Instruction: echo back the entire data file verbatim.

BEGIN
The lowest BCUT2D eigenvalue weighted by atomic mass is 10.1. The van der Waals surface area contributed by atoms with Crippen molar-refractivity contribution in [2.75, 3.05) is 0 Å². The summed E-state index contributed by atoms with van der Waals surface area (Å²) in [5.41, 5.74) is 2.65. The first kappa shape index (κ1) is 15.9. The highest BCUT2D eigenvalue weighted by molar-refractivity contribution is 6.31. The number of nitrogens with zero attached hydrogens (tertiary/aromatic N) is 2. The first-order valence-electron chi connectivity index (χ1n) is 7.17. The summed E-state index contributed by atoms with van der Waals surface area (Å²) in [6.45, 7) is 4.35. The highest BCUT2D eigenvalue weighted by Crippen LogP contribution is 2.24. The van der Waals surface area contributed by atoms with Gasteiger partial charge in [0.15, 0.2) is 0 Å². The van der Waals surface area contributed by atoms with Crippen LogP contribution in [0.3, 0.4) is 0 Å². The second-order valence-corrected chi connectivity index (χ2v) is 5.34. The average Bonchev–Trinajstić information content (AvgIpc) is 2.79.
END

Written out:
The lowest BCUT2D eigenvalue weighted by atomic mass is 10.1. The van der Waals surface area contributed by atoms with Crippen molar-refractivity contribution in [2.75, 3.05) is 0 Å². The summed E-state index contributed by atoms with van der Waals surface area (Å²) in [5.41, 5.74) is 2.65. The first kappa shape index (κ1) is 15.9. The highest BCUT2D eigenvalue weighted by molar-refractivity contribution is 6.31. The number of nitrogens with zero attached hydrogens (tertiary/aromatic N) is 2. The first-order valence-electron chi connectivity index (χ1n) is 7.17. The summed E-state index contributed by atoms with van der Waals surface area (Å²) in [6.45, 7) is 4.35. The highest BCUT2D eigenvalue weighted by Crippen LogP contribution is 2.24. The van der Waals surface area contributed by atoms with Gasteiger partial charge in [0.15, 0.2) is 0 Å². The van der Waals surface area contributed by atoms with Crippen LogP contribution in [0.3, 0.4) is 0 Å². The second-order valence-corrected chi connectivity index (χ2v) is 5.34. The average Bonchev–Trinajstić information content (AvgIpc) is 2.79.